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Presenter: Katherine Hoekman, BA(Hons) DipEd CertGiftedEd MEd PhD FACE

Presenter: Katherine Hoekman, BA(Hons) DipEd CertGiftedEd MEd PhD FACE

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Presenter: Katherine Hoekman, BA(Hons) DipEd CertGiftedEd MEd PhD FACE

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  1. Faculty of Arts and Social SciencesSchool of EducationEDST 5110Educational Leadership for Gifted StudentsSummer School Module 3, 19 January 2012 Presenter: Katherine Hoekman, BA(Hons) DipEd CertGiftedEd MEd PhD FACE

  2. Module 3: Whole School Program for Gifted Students The smorgasbord of programming options explored will include enrichment accelerative, grouping and counseling options. This module will focus on the development of a systematic approach to designing, implementing and supporting an exemplary school wide gifted education program. Strategies to adapt and research based recommendations and engender school-wide ownership will be demonstrated and applied.

  3. Practising Gifted Education: The Content (What and Why) of Professional Development • 10.00 – 11.30 Session 1: Defensible Programs and Provisions for G&T • 11.45 – 1.00 Session 2: Fostering School-wide Differentiation • 2.00- 3.30 Session 3: Case Study of Research-based Decision Making 3.45 – 5.00 Session 4: Strategic Leadership for School Reform

  4. Melbourne Declaration on Educational Goals for Young Australians (2008) Goal 1: Australian Schooling promotes equity and excellence. Goal 2: AllYoung Australians becomes successful learners; confident and creative individuals; and active and informed citizens.

  5. Achievement of Goals is… ‘…a collective responsibility of governments, school sectors and individual schools, as well as parents and carers, young Australians, families, other educational and training providers, business and the broader community’.

  6. Meeting the Needs of Intellectually Talented Children (Benbow, 1998) • If experience, research, and common sense teach nothing else, they confirm the truism that people learn at different rates, and in different ways with different subjects. (p.7) • Research confirms common sense. Some students take three to six times longer than others to learn the same thing. (p.15) (Prisoners of Time, NECTL, 1994)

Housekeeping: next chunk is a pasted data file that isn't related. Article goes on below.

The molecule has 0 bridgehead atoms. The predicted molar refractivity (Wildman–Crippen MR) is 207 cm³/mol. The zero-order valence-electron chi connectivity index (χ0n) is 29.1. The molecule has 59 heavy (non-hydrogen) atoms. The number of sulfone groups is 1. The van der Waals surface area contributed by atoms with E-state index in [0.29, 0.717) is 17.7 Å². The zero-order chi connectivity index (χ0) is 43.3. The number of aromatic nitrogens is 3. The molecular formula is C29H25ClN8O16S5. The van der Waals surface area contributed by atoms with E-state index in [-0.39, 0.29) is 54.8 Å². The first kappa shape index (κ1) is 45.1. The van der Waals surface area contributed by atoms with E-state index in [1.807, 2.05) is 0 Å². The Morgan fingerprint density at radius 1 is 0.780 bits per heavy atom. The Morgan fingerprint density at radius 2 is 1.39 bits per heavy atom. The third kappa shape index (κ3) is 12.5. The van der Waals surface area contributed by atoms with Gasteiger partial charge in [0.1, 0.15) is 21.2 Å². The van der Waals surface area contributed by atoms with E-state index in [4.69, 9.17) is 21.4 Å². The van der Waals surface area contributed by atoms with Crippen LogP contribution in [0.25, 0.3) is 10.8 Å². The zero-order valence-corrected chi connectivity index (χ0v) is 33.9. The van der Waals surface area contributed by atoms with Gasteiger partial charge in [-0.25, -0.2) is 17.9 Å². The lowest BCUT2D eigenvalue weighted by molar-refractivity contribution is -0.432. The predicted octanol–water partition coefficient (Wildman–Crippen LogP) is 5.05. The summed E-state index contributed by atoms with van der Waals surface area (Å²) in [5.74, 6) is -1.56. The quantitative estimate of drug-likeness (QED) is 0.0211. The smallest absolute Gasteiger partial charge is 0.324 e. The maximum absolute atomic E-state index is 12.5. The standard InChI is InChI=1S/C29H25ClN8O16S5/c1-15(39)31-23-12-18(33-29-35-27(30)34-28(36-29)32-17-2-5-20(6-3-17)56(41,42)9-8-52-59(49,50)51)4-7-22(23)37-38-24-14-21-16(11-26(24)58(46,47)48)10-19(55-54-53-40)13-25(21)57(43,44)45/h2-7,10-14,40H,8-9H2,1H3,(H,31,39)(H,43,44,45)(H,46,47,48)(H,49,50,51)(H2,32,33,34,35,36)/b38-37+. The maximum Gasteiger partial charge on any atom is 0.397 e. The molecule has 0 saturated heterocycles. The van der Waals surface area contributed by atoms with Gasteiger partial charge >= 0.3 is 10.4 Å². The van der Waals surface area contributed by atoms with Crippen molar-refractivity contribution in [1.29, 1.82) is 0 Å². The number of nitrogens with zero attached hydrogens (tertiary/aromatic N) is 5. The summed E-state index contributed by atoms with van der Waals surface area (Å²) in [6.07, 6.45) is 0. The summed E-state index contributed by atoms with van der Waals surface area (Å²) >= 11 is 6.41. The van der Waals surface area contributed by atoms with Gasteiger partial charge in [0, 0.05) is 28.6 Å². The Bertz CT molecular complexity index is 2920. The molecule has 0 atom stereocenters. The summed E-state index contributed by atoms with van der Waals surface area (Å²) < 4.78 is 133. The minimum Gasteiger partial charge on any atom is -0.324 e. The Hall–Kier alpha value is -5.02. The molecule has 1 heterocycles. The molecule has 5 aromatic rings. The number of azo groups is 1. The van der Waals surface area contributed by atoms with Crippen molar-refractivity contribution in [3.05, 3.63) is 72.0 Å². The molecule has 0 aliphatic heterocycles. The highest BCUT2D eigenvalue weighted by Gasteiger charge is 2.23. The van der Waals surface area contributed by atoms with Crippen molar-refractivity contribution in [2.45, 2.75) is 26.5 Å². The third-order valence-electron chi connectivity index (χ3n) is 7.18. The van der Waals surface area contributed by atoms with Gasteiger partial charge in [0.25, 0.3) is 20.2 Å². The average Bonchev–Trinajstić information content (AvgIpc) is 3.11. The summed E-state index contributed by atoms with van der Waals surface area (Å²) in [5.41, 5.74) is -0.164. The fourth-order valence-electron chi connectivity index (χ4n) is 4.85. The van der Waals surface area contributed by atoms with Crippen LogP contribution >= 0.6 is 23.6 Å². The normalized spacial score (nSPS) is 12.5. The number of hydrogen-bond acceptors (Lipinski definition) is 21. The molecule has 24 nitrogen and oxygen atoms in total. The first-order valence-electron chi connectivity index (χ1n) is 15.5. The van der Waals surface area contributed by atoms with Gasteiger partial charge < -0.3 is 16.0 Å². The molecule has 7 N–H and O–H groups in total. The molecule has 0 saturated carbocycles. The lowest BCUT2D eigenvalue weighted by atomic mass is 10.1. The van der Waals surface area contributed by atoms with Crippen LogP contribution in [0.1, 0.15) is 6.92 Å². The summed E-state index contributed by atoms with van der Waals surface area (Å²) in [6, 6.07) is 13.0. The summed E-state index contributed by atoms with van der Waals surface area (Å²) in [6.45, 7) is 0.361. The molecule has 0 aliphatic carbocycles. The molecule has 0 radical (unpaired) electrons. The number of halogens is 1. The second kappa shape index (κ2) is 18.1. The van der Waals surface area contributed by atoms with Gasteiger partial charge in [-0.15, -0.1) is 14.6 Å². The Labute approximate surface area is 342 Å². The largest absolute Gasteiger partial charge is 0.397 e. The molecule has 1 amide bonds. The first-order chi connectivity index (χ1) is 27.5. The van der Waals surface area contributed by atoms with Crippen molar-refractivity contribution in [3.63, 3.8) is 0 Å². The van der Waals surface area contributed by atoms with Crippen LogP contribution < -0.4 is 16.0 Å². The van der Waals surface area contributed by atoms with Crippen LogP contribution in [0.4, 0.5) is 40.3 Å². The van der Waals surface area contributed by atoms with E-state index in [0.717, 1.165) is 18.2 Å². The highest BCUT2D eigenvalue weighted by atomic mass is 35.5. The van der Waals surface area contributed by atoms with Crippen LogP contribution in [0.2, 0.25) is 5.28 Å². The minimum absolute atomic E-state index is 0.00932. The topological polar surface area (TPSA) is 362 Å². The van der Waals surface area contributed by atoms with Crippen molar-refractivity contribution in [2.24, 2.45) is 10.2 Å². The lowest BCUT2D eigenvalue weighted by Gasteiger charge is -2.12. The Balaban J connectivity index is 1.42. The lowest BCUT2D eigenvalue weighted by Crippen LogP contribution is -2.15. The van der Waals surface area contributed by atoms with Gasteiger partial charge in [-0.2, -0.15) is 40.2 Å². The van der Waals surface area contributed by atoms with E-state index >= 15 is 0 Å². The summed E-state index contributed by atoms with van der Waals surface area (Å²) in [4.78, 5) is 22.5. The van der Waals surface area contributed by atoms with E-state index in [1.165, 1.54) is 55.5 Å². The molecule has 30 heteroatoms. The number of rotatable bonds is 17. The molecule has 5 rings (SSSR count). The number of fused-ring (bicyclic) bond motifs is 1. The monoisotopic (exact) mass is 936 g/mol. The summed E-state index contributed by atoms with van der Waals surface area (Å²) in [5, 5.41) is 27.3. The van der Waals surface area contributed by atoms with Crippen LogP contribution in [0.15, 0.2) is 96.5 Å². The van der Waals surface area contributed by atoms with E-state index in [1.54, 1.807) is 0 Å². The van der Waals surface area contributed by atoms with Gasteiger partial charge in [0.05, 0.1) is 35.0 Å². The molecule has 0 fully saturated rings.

7. ‘Prisoners of Time’ (Benbow, 1998) • Under today’s practices, high-ability students are forced to spend more time than they need on curriculum developed for students of moderate ability, many become bored, unmotivated, and frustrated. They become prisoner’s of time. (p.15) (Prisoners of Time, NECTL, 1994)

  8. School Etiologies that Contribute to Underachievement • Inflexible classrooms • [Overly] competitive classrooms • Negative expectations • Unrewarding curriculum • Lack of respect for the individual child Whitmore (1980) in Davis and Rimm (1989) Education of the Gifted and Talented p. 319)

  9. Effective Programs for Students of High Ability (Berger,1991) A program “is part of the mainstream education and doesn’t rise and fall with public opinions” (Morgan, Tennant & Gold, 1980, p.2). It is a comprehensive, sequential system for educating students with identifiable needs (The Association for the Gifted, 1989).

  10. Provisions(Tannenbaum, 1983) • Are fragmentary learning experiences • Are simplistic rather than complex in form • Lack direction • Lack scope and sequence • Collapse if the teacher who initiates them moves on • Are not built in to the school’s curriculum plan • Are seen as expendable • Are ‘the first thing to go’ under budgetary pressures • Contain little evaluation

  11. Programs vs Provisions • Tannenbaum (1983) asserts that: • “Provisions are educational electives that are never taken as seriously as imperatives, are rarely articulated from one grade level to the next, and are always vulnerable to extinction” (p.423).